As globalization continues to propel U.S. food companies’ supply chains further overseas, sourcing, transportation, and coordination of imports and exports is becoming more complex.
Likewise, the demands—and opportunities—for lead logistics providers (LLPs) to manage various 3PLs and supply chain activities are growing in lockstep.
“We think this is a primary opportunity for companies to take a long, hard look at world class logistics providers,” says Chris Ferrell, director at the Tompkins Supply Chain Consortium. And, if companies aren’t outsourcing all of their logistics, then it’s advisable to “partner with a logistics provider to bridge the knowledge gap” that’s inherent when companies’ supply chains are expanding globally, he says.
The Tompkins Supply Chain Consortium, which is comprised of over 500 retail, manufacturing, and wholesale/distribution companies, provides supply chain benchmarking and best practices knowledge. It recently partnered with FoodLink, an online network for fresh food retailers, wholesalers, and suppliers, to give FoodLink’s perishable goods suppliers access to the Consortium.
Although many large food companies have already expanded globally and conduct a fair amount of manufacturing and distribution in foreign markets, when compared to other global companies in sectors such as electronics and apparel, for example, the volumes that they’re shipping are rather small in comparison, Ferrell notes.
“In the food space, all except the most knowledgeable have a limited experience relative to similar sized counterparts,” he explains.
Looking overseas for growth
A big reason that U.S. food companies are looking overseas for growth is that developed markets, including the U.S., are not expanding as rapidly as emerging markets.
Larger food companies have begun noticing that they’re not getting the growth numbers they’re looking for from their current customers, says Ferrell, “and they’re not going to get it by taking market share away from their current competition either. They realize they need to look to places that represent new opportunities.”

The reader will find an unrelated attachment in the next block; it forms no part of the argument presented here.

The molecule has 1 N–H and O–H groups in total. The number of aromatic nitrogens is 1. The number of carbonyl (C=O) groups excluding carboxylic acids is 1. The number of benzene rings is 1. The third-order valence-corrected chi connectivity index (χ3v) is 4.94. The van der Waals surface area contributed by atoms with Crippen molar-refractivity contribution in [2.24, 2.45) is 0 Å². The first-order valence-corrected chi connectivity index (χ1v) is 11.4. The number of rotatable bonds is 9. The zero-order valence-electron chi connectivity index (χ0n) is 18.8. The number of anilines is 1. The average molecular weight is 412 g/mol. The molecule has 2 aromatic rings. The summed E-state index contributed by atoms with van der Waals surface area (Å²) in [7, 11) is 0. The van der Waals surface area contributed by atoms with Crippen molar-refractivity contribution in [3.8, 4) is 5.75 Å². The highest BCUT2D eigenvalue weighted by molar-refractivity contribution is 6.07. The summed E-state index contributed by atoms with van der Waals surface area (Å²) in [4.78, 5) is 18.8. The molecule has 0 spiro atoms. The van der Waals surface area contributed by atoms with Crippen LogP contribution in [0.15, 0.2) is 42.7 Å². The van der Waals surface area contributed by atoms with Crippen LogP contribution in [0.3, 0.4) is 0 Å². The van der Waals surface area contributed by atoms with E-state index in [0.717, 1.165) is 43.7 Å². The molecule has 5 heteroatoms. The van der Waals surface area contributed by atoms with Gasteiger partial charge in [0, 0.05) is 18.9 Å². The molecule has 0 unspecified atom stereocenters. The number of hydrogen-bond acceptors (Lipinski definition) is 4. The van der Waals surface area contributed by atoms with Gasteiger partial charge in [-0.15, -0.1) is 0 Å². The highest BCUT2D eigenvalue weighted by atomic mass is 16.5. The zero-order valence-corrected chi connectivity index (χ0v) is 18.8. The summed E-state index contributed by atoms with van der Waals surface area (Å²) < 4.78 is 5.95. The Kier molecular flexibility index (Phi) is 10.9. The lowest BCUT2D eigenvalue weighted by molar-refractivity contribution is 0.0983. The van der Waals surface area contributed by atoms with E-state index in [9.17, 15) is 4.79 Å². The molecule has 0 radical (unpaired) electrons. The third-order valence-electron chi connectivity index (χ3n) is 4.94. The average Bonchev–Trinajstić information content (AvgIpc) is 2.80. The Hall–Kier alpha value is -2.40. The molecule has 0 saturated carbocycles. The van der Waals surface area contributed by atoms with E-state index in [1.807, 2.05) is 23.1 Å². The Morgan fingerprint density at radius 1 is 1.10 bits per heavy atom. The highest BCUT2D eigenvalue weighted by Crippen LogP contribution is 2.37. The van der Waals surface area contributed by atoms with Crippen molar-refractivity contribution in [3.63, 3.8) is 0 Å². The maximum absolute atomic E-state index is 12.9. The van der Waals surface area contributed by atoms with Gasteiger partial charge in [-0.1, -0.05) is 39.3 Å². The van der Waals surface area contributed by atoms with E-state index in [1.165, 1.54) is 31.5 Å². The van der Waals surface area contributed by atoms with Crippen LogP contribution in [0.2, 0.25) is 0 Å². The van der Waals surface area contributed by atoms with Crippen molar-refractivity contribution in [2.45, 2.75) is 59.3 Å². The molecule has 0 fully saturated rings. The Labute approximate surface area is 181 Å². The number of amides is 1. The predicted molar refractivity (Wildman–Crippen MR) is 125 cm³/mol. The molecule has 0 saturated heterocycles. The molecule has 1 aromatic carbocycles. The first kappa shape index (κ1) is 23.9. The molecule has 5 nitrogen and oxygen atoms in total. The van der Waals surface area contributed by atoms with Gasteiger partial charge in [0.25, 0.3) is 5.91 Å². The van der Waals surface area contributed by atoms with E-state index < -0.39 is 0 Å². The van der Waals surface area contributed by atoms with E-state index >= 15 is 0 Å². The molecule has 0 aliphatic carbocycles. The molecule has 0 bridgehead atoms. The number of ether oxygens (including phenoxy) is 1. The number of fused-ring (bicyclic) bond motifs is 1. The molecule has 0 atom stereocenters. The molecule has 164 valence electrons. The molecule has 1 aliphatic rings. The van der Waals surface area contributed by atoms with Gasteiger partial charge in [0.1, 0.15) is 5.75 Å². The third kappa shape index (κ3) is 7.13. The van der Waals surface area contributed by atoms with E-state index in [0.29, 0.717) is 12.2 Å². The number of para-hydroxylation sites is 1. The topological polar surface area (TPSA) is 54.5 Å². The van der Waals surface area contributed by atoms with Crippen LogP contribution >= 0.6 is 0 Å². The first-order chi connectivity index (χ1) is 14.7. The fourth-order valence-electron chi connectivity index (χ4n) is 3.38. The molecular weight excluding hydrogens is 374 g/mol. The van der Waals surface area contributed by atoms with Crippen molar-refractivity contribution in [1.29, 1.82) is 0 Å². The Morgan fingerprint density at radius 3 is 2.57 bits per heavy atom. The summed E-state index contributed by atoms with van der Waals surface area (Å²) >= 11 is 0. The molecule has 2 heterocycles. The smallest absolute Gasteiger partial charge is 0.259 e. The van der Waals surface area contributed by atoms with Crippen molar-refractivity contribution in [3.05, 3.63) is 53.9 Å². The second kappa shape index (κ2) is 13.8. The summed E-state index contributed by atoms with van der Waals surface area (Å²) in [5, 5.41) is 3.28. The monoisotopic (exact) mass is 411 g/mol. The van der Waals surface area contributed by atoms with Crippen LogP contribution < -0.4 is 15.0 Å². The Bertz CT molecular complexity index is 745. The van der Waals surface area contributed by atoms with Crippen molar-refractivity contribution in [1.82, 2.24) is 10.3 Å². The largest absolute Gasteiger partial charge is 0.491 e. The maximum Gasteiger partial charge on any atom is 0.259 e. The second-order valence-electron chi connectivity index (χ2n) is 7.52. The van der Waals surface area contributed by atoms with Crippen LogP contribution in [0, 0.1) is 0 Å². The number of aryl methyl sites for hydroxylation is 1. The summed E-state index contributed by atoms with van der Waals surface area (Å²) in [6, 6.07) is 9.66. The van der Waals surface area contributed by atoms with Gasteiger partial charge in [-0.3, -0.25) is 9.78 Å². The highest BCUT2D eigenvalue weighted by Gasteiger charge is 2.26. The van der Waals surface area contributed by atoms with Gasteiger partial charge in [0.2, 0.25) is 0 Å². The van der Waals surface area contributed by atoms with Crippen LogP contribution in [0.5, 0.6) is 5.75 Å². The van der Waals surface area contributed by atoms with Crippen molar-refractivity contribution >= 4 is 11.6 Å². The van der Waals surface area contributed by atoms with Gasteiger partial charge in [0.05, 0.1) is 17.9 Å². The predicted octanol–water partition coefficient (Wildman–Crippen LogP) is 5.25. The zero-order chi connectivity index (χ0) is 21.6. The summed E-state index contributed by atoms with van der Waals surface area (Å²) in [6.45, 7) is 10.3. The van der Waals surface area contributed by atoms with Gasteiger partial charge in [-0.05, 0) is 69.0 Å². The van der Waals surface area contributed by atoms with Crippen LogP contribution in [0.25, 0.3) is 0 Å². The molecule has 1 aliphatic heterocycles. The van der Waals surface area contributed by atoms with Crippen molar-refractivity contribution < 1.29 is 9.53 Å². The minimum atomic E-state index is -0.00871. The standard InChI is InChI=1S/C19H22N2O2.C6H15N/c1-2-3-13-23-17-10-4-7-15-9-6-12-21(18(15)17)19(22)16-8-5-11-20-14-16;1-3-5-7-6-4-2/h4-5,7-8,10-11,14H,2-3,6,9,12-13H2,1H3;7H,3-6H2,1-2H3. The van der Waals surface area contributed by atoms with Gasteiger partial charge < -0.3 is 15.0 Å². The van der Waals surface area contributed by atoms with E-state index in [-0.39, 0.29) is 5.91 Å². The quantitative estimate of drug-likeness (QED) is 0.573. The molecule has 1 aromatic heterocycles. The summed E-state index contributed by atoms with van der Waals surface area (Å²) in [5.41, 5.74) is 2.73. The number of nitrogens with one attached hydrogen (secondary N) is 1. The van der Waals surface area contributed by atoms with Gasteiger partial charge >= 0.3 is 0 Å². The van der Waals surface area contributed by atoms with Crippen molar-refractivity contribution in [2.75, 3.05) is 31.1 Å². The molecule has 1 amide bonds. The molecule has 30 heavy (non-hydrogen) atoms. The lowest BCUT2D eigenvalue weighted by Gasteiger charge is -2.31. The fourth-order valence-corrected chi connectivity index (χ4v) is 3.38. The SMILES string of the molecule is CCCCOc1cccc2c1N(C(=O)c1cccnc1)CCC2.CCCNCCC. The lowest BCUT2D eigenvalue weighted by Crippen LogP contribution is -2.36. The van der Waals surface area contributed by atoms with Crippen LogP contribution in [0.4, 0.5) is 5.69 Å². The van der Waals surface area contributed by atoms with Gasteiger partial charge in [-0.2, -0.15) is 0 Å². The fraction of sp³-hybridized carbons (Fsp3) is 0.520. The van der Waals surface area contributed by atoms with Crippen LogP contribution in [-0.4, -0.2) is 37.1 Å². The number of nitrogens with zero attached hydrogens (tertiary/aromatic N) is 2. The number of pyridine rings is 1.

Ferrell calls it the “Westernization” of economies in Asia, and with a growing middle class, increasing levels of disposal income, and a growing appetite for more prepared and packaged foods, the prospects are plentiful, he says.
In fact, H.J. Heinz Company’s second quarter 2011 earnings report showed that emerging markets delivered 15.8 percent organic sales growth and represented 20 percent of total company sales, and substantiated Ferrell’s observations about characteristics of developed markets versus emerging markets.
“Led by our trio of growth engines—emerging markets, global ketchup, and our top 15 brands—reported sales grew more than 8 percent and Heinz delivered organic sales growth for the twenty-sixth consecutive quarter, despite the challenging economic environment in developed markets, especially in Australia and U.S. foodservice. Overall, we saw a combination of continued strength in emerging markets, the UK, and much of Europe, and mixed results in other developed markets, where consumer confidence fell to its lowest level in 30 years,” stated William R. Johnson, the company’s chairman, president, and CEO.
“Our acquisitions in Brazil and China provide new platforms for delivering sustainable growth in a rapidly changing world where billions of consumers in emerging markets are discovering the quality, value and convenience of packaged foods,” the company said in a statement last year.
“In April 2011, we acquired our first major business in Brazil, the world’s fifth most populated country, by purchasing an 80 percent stake in the manufacturer of Quero, a rapidly growing brand of tomato-based sauces, ketchup, condiments, and vegetables with annual sales of approximately $325 million.”
Heinz acquired China’s Foodstar, a leading maker of premium soy sauce and fermented bean curd with annual sales of nearly $100 million, in November 2010.